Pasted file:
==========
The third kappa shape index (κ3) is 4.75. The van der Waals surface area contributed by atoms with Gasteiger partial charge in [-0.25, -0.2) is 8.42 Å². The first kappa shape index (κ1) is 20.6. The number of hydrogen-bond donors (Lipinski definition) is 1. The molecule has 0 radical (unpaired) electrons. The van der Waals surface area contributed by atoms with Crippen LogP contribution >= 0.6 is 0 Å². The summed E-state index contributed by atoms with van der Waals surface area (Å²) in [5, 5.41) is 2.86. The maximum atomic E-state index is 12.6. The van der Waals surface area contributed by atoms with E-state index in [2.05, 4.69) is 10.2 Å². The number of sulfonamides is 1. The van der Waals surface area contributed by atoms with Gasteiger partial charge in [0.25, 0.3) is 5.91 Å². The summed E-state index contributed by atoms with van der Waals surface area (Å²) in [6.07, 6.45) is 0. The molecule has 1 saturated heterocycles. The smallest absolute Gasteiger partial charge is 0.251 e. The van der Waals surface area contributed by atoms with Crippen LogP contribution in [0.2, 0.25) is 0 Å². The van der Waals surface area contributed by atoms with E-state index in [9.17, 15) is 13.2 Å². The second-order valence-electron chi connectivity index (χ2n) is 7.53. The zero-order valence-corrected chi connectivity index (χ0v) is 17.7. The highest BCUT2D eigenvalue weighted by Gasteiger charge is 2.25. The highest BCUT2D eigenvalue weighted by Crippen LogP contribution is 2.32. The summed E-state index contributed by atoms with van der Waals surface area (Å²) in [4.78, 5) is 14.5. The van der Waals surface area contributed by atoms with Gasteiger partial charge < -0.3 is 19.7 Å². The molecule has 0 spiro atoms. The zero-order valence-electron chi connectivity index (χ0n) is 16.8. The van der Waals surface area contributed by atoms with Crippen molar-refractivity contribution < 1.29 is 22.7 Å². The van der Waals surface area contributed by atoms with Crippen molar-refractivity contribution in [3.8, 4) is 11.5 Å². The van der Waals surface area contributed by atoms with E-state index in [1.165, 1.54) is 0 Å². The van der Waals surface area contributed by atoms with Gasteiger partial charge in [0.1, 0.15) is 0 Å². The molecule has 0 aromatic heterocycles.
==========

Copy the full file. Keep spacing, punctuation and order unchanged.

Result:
The third kappa shape index (κ3) is 4.75. The van der Waals surface area contributed by atoms with Gasteiger partial charge in [-0.25, -0.2) is 8.42 Å². The first kappa shape index (κ1) is 20.6. The number of hydrogen-bond donors (Lipinski definition) is 1. The molecule has 0 radical (unpaired) electrons. The van der Waals surface area contributed by atoms with Crippen LogP contribution >= 0.6 is 0 Å². The summed E-state index contributed by atoms with van der Waals surface area (Å²) in [5, 5.41) is 2.86. The maximum atomic E-state index is 12.6. The van der Waals surface area contributed by atoms with E-state index in [2.05, 4.69) is 10.2 Å². The number of sulfonamides is 1. The van der Waals surface area contributed by atoms with Gasteiger partial charge in [0.25, 0.3) is 5.91 Å². The summed E-state index contributed by atoms with van der Waals surface area (Å²) in [6.07, 6.45) is 0. The molecule has 1 saturated heterocycles. The smallest absolute Gasteiger partial charge is 0.251 e. The van der Waals surface area contributed by atoms with Crippen LogP contribution in [0.2, 0.25) is 0 Å². The van der Waals surface area contributed by atoms with E-state index in [9.17, 15) is 13.2 Å². The second-order valence-electron chi connectivity index (χ2n) is 7.53. The zero-order valence-corrected chi connectivity index (χ0v) is 17.7. The highest BCUT2D eigenvalue weighted by Gasteiger charge is 2.25. The highest BCUT2D eigenvalue weighted by Crippen LogP contribution is 2.32. The summed E-state index contributed by atoms with van der Waals surface area (Å²) in [4.78, 5) is 14.5. The van der Waals surface area contributed by atoms with Gasteiger partial charge < -0.3 is 19.7 Å². The molecule has 0 spiro atoms. The zero-order valence-electron chi connectivity index (χ0n) is 16.8. The van der Waals surface area contributed by atoms with Crippen molar-refractivity contribution < 1.29 is 22.7 Å². The van der Waals surface area contributed by atoms with Crippen molar-refractivity contribution in [3.8, 4) is 11.5 Å². The van der Waals surface area contributed by atoms with E-state index in [1.165, 1.54) is 0 Å². The van der Waals surface area contributed by atoms with Gasteiger partial charge in [0.1, 0.15) is 0 Å². The molecule has 0 aromatic heterocycles.